As a lifelong lover of horse racing, I’ve spent a lot of time at the track surrounded by men in hats. In the 1970s and ’80s a traditional brown trilby was de rigueur for gentlemen racegoers and trainers, while stable lads sported flat tweed caps, and the more flamboyant fedoras, homburgs and pork pie hats were considered the preserve of the bookies. Today, however, hat wearing is happily less regimented – and plenty of punters opt for no hat at all. But I’m a fan of the hat, and these days I’m a regular customer of The Bath Hat Company, an independent, family-owned business that first opened its doors in the city’s artisan quarter over 27 years ago. The mother-and-daughter-run shop stocks a wide range of colourful and stylish, contemporary and vintage women’s hats, but also has one of the best collections of men’s titfers I’ve seen outside of Jermyn Street.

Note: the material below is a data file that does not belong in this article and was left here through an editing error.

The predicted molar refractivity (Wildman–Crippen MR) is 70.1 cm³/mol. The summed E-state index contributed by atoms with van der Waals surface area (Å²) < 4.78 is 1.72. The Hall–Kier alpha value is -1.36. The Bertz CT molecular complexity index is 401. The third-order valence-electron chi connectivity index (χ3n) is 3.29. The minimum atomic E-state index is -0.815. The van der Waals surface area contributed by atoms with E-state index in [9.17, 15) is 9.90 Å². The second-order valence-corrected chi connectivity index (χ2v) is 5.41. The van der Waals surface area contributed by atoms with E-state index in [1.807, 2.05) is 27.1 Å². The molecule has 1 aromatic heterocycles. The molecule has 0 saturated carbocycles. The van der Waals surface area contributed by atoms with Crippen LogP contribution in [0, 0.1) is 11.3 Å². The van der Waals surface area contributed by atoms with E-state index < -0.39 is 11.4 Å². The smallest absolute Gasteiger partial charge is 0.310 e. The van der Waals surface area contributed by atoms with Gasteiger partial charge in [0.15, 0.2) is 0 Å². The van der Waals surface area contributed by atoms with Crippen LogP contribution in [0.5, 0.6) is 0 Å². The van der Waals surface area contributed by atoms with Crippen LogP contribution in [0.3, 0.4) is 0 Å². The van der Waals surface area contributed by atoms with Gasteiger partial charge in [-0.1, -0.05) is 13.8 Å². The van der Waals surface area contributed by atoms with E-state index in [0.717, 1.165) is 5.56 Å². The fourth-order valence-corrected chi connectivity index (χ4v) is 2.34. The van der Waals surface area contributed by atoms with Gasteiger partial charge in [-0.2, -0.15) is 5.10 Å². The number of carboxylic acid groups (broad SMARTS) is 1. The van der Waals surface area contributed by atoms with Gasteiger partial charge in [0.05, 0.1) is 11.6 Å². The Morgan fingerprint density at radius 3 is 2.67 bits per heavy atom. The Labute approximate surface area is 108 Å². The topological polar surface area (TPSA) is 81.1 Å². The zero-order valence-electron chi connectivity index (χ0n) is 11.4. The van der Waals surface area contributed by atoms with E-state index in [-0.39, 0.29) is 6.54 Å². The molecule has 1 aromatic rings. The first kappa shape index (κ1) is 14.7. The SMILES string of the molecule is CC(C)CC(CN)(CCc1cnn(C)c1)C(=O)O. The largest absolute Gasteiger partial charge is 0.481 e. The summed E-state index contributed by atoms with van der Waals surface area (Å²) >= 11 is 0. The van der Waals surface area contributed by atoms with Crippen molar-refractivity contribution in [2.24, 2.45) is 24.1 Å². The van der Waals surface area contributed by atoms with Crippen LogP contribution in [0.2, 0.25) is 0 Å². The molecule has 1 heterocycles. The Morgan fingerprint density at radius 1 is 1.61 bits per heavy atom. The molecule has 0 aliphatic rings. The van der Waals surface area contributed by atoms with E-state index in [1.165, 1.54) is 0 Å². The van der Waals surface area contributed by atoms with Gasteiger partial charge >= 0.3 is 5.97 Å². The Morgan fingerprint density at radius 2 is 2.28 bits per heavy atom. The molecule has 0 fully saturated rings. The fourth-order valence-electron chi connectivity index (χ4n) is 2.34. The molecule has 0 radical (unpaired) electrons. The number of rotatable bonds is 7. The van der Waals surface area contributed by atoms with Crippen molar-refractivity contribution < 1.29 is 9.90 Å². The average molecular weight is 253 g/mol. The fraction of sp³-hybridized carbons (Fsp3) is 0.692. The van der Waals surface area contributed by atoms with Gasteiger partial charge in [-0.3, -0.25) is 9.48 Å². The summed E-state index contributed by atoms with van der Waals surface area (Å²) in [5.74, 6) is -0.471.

My first purchase was a wide-brimmed mole-brown fedora (£98), made by the Susquehana Hat Company, with a high crown and named the Marlowe after Raymond Chandler’s famous private eye, Philip Marlowe. Soft, waterproofed and made of fur felt, it’s my first choice for Cheltenham in March but also cuts a dash in the city. For summer days, I’m equipped with one of The Bath Hat Company’s handmade snap-brim Panama hats (£78-£110), made in Ecuador by Failsworth, for keeping the sun off in style whether racing at Glorious Goodwood in July or strolling along the boardwalk at Deauville.
I’ve recently added a grey-mix Donegal tweed flat cap (£48) to my hat repertoire. It keeps me dry at jump meetings in winter and is more evocative of Peaky Blinders than Toad of Toad Hall. As an Ascot regular I have my own cherished black silk top hat, but when it needs replacing, the company’s Olney Melasine black fur-felt topper (£375) is a real beauty.